Seven Things to Do This Week, June 2 - 4

Categories: Dallas Stories

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Joan Marcus

Your week has begun. Get cultured.

Monday, June 2

Andre Watts
André Watts' big break came when he was just 16 years old. In 1963, Leonard Bernstein invited the tall, lanky teenager to make his professional debut with the New York Philharmonic. Almost overnight the young African-American/Hungarian pianist was a classical sensation, selling records and traveling the world as a performer. Now in his 60s, Watts has evolved from teenage phenom to keyboard veteran. Over the last five decades he has performed with all the world's major orchestras and given recitals in nearly every famous concert hall. Watts comes to Dallas on Monday, as part of the AT&T Performing Arts Center's Winspear Opera House Recital Series. Starting at 7:30pm, he'll give a performance that spans the history of keyboard music, beginning with the light, bubbling sounds of Domenico Scarlatti's baroque sonatas and ending with the rich romantic melodies of Franz Listz's "Transcendental Étude No. 10." The Winspear Opera House is located at 2403 Flora St. in the downtown Dallas Arts District. Tickets range from $20-$70 and can be purchased by calling 214-880-0202 or visiting attpac.org. - Katie Womack

Booth
We know what happened after Kennedy's assassination. The stories of Oswald and Ruby live in infamy. But the stories of John Wilkes Booth's run from the law didn't quite make it into our American folk lore. Lincoln's assassin is the subject of Booth, the new play by Steven Walters and Erik Archilla, which takes the stage at Second Thought Theatre tonight at 7:30 p.m. It's a magnified, mostly true, take on the person of Booth and his band of outlaws. Tickets for Monday night performances are pay-what- you-can and available at secondthoughttheatre.com. All shows performed in Bryant Hall, 3636 Turtle Creek Boulevard.


Tuesday, June 3
Mama Mia!
This hit musical is still going strong almost 15 years after its first production. The story of a young bride searching for her father goes haywire when she invites three men to her wedding whom her mother mentioned in her diary. Sure the plot may seem hokey and the music of ABBA may seem an odd choice for a musical, but it's an infectious show that's won over the hearts (mostly, female) of theater-goers around the world. See it at the Music Hall at Fair Park at 7:30 p.m. Tuesday or Wednesday. Tickets are on sale at dallassummermusicals.com.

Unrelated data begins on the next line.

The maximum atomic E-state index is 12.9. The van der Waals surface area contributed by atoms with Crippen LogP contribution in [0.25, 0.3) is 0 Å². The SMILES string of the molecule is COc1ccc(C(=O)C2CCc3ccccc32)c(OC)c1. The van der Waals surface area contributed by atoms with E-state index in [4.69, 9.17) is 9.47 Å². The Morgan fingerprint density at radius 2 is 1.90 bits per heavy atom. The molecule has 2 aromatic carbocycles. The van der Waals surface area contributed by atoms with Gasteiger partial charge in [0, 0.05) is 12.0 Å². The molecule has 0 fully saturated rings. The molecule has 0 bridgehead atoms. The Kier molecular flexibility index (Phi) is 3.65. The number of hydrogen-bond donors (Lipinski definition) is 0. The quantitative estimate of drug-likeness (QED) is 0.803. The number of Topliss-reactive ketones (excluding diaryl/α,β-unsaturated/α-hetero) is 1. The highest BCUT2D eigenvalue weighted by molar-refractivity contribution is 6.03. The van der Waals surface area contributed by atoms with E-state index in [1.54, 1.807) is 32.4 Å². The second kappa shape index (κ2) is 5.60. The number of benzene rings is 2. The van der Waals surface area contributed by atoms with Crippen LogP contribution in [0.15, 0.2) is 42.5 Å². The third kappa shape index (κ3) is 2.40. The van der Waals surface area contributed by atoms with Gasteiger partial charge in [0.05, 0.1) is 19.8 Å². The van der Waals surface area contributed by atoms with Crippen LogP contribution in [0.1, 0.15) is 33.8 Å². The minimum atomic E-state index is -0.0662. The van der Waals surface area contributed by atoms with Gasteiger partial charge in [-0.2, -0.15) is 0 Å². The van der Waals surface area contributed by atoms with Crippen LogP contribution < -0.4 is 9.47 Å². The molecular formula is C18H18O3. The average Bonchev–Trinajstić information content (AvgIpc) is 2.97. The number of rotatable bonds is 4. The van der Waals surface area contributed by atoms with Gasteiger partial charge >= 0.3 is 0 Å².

Jersey Boys
Over in Fort Worth a different kind of jukebox musical opens at the Bass Hall Tuesday night. The music of Frankie Valli and the Four Seasons serves as the backdrop for a musical about the band's career. The ups and downs of show business and friendships has all the drama necessary for a hit musical. Tickets available at basshall.com.

Thank You A Lot Screening
One of the films that premiered at the Dallas International Film Festival returns to the Angelika Film Center with the star and real-life country singer James Hand in attendance. The indie film Thank You A Lot chronicles the Austin music sing through the eyes of a struggling musician manager (Blake DeLong) on the brink of ruin, whose last chance comes in the form of a country singer, played by Hand. DeLong will also be in attendance. See it at 7:30 p.m. Tuesday at the Angelika Film Center, 5321 Mockingbird Ln. Tickets are $11.


Wednesday, June 4

Barbecue Apocalypse
At the end of the season, theaters like to go out with a bang, but Kitchen Dog Theater is taking this to a new extreme. As the headliner of the New Works Festival, Barbecue Apocalypse chronicles the end of the world, as experienced at a backyard cookout. Come hungry for the newest play from hometown playwright Matt Lyle, directed by company artist Lee Trull. The 8 p.m. Wednesday performance is pay what you can for the first 25 people, so line up early. Full price tickets available at kitchendogtheater.org.

Campbell Green DSO concert
The Dallas Symphony Orchestra continues its park concert series with a free concert at Campbell Green Park, 16600 Park Hill Dr. Pack a picnic and listen to classic symphonic music, some film hits and other popular fare. The concert starts at 8 p.m.



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